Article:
Common Causes of Consistently Having More Cavities
Have you ever wondered why some people get more cavities than others? They are caused by a specific type of bacteria called Streptococcus Mutans. This bacteria consumes sugar and produces acid that damage teeth. Having one or a few cavities the now and then is very common. However, some patients have cavities every check up and this can happen even with brushing, flossing and trying to avoid sugar. Sugar is present in many foods, and it is always a good idea to check the sugar content of the foods you buy and limit your daily intake of sugar. While it can be hard to avoid at times, it is sugar is a major cause of increased cavities.
The bacteria that cause cavities are actually a form of infection. This bacteria often spreads when the parents share eating utensils or a glass of liquid with their child. Here we will explain several reasons why some people get more cavities than others. While each of these could increase the chances of cavities, they could also happen together at the same time in one person, making the chance of cavities forming even larger.
Dry mouth or xerastomia
Dry mouth is a syndrome can cause very large cavities. It happens when there is less saliva flow than normal. Saliva is protective of teeth and has chemical buffers that neutralize acid. Dry mouth can appear suddenly and unexpectedly in patients and can suddenly cause cavities on many teeth, which can get large very quickly. Common causes of dry mouth are some medications like methadone, cancers or radiation treatments as well as factors like old age and some genetic conditions.
Sugars in medications or vitamins
Although children may sometimes need medications or vitamins, sometimes these products have a large amount of sugar content. Some manufactures will include sugar in to make the medicine easier for the child to take. To avoid medications or vitamins with sugar read the label and consult your pharmacist. If you have a prescribed medication that has sugar you may want to call your family doctor to discuss a possible alternative medication reduced or no sugar.
The gums cover and protect the roots of teeth. Enamel is designed to prevent decay by being sugar resistant, but it only covers the tops, or what is called the crown of the tooth. The roots are made up of a softer, bony type of material called dentin. These roots are very susceptible to tooth decay, and when they are exposed, are very prone to forming cavities. This is commonly seen in our practice, where areas of the teeth closer to the roots develop cavities far more often than areas near the crowns. Causes of gum recession are gum diseases, mouth jewelry, trauma, brushing too hard and grinding or clenching of the teeth.
Acids in foods
Foods and drinks can be acidic. Acids weaken the enamel structure, making teeth more prone to cavities. As we learned earlier in this article, the bacteria on teeth consume sugar and produce acid, which forms cavities. The acids in the food are similar and cause cavities. Most people know that drinks like soda are acidic and can cause cavities, but not many people know that some foods like fish and breads can be acidic. It is not necessary to completely avoid acid foods, but it is important to have them in moderation. Do not eat them just before bed time or the acid will be left in your mouth for a long period of time. After an acidic food is consumed, do not brush right away as the enamel has been weakened. It’s best to wait until your saliva’s natural buffering properties can neutralize the acid.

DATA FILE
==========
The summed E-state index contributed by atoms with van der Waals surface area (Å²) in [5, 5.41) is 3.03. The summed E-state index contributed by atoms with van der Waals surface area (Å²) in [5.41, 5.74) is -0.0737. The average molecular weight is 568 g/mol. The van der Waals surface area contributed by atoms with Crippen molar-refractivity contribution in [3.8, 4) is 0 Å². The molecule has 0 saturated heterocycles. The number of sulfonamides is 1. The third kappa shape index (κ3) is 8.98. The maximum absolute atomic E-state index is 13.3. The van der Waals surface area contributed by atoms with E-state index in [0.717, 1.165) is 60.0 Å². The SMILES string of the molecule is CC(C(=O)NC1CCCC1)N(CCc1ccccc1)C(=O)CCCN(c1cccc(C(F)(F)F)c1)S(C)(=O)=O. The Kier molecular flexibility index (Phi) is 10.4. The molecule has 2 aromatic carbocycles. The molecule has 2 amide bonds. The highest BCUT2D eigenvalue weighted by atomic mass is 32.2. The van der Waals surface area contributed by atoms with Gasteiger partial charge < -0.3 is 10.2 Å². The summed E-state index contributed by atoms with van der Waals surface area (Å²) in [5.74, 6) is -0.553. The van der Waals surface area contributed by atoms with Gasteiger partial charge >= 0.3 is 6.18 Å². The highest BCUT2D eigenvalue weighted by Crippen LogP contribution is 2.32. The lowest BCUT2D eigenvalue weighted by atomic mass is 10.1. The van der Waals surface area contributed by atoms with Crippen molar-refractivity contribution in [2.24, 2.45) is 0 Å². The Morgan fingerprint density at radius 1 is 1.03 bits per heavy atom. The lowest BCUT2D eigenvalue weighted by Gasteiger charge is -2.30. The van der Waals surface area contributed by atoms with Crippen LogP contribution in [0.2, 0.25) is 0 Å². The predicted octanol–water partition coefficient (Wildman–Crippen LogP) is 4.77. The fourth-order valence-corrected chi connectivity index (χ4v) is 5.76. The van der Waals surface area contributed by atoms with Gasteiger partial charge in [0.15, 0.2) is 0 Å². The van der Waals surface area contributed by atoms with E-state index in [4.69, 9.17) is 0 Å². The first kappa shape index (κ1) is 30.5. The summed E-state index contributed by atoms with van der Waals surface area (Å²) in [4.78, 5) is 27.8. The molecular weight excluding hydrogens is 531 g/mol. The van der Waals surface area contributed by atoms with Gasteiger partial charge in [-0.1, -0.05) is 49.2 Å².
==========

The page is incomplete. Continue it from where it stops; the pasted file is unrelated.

The genetic role
There are many factors that can affect the strength of your enamel and health of your gums, and genetics are one of them. You can be born with the genetic possibility of weak enamel and a poor gum strength. If you have the genetics for weakened enamel, even if you are brushing and flossing thoroughly you can have still have cavities commonly. Because of this, some people may be predisposed to having weaker teeth.
Infants who are sick can have more cavities than normal when they are older
The adult teeth are still forming and developing once you are born, and this continues until roughly the age of 18. If an infant is ill and has a fever this can affect enamel development in these early critical years. When the adult teeth come out later, they have weakened enamel which can lead to more cavities throughout life.
As we get older, our enamel wears down cracks can form in our teeth. The gum can also break down, causing root exposure. Older adults tend to have far more structural damage on teeth than younger adults because of this.
Poor oral hygiene
I sometimes see patients that never brush and yet have no cavities. They may have genetically strong enamel or high acid buffering components in their saliva and they may avoid sugary and acid foods. However, the most important thing you could do to avoid cavities is regular brushing and flushing. Poor oral hygiene can also cause gum diseases. In our practice, most teeth that are removed are a result of gum disease.
There are ways we can reduce the risk of cavities, such as fluoride toothpaste or fluoride treatment. These will not only kill the cavity causing bacteria, but they will help strengthen the enamel of teeth. Ask us during your next appointment for more information on preventing cavities, and we will be happy to help discuss available options with you.